Daniel Cormier defended his UFC light heavyweight title against Alexander Gustafsson on Saturday night in Houston. The bout might go down as the best fight of the year, but the two competitors hardly had any time to celebrate the moment before a monster crashed their party.

The monster was former light heavyweight champion Jon Jones. He wasn't in the arena, but he's all anybody could talk about.

Jones has been out for the past six months on an indefinite suspension after he was involved in a hit-and-run accident in New Mexico in April. He was stripped of the title as part of his punishment, which is the same belt Cormier is carrying around today.

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A week ago, Jones' legal saga came to an end as a judge sentenced the fighter to 18-months probation after he pled guilty in court. Four days later, Jones watched Cormier and Gustafsson fight in the main event while his former training partner Rashad Evans took on Ryan Bader in the co-headliner.

Jones saw Cormier get through Gustafsson after five hard-fought rounds and witnessed Bader get the biggest win of his career with a decision over Evans.

Somewhere in the back of Jones' mind while watching the headline bouts at UFC 192 he had to think -- 'been there, done that.'

Jones trumped Cormier by a unanimous decision in a fairly one-sided fight back in January. He did the same to Evans when they met in 2012. Gustafsson came the closest to beating Jones when they met in 2013, but the Swede is now off two losses in a row and will probably have some work to do before he gets another shot at the title.

As for Bader, Jones put him away via submission when they met one fight prior to his championship win over Rua in 2011.

Jones' shadow was going to loom large over UFC 192 regardless of the timing of his court case, but his legal situation being settled only served to raise the scrutiny Cormier fought under while holding onto a belt he won a fight after losing to the former champion at UFC 182.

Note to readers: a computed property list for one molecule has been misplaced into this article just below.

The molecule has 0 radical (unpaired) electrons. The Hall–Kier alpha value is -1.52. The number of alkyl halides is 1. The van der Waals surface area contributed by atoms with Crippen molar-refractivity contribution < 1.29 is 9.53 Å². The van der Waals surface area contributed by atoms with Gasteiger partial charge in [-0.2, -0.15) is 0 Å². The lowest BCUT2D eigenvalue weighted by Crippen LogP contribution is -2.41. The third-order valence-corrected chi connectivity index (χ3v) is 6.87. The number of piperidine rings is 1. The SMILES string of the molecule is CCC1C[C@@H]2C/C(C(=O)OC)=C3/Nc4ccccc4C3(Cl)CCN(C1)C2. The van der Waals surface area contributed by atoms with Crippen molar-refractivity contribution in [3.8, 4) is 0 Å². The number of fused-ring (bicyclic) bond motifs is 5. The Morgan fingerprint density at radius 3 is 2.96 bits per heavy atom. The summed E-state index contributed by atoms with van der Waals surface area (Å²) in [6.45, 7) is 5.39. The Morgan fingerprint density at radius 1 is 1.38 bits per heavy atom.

What's hard to forget with Jones' return seemingly so imminent is none of what happened is Cormier's fault the same way the onus doesn't fall back on Gustafsson, Bader, Evans or anybody else at 205-pounds to defend the division moving on while the former champion was looking at a felony charge that could have ended with some serious prison time on the line.

But now that the legal drama dust has settled, a lot of light heavyweights are having a recurring nightmare they can't wake up from because Jones is lurking around every corner as the 205-pound Freddy Kreuger.

He already teased his return to action just minutes after Cormier was announced as the winner in his fight over Gustafsson.

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Make no mistake, Jones is going to come back to try and reclaim what's his. As good as Cormier and Gustafsson looked on Saturday night, no one has looked better than the 28-year old wrecking machine from New York. Jones made champions and former champions look ordinary while he was rising up the ranks as the best pound-for-pound competitor in the sport and possibly one of the greatest fighters of all time.

During Jones' brief six-month absence, Anthony Johnson was the one new person with a shot to take the crown because they had never met before, but then he fell to Cormier in May. Of course while every fighter at 205 pounds will claim to want a shot at Jones, only one of them really matters right now.

Cormier wants to avenge his loss to Jones from January and a rematch will be a chance at redemption.

He was looked at as the last great foil Jones had to conquer in the light heavyweight division. Now, with a title around his waist as the UFC champion, Cormier knows to define his place in the sport, he needs to win the rematch -- and make no mistake, he wants another shot at Jones as much as anything he could be offered for his next fight in the UFC.

The harrowing part is Cormier still has to beat Jones, which is much easier said than done but at least now it looks like he'll get the chance.

It could only be a matter of days until the UFC announces Jones is officially back. So return to your normal lives for nowm but once the former champion is off his chain, there are going to be a lot of sleepless nights in the light heavyweight division.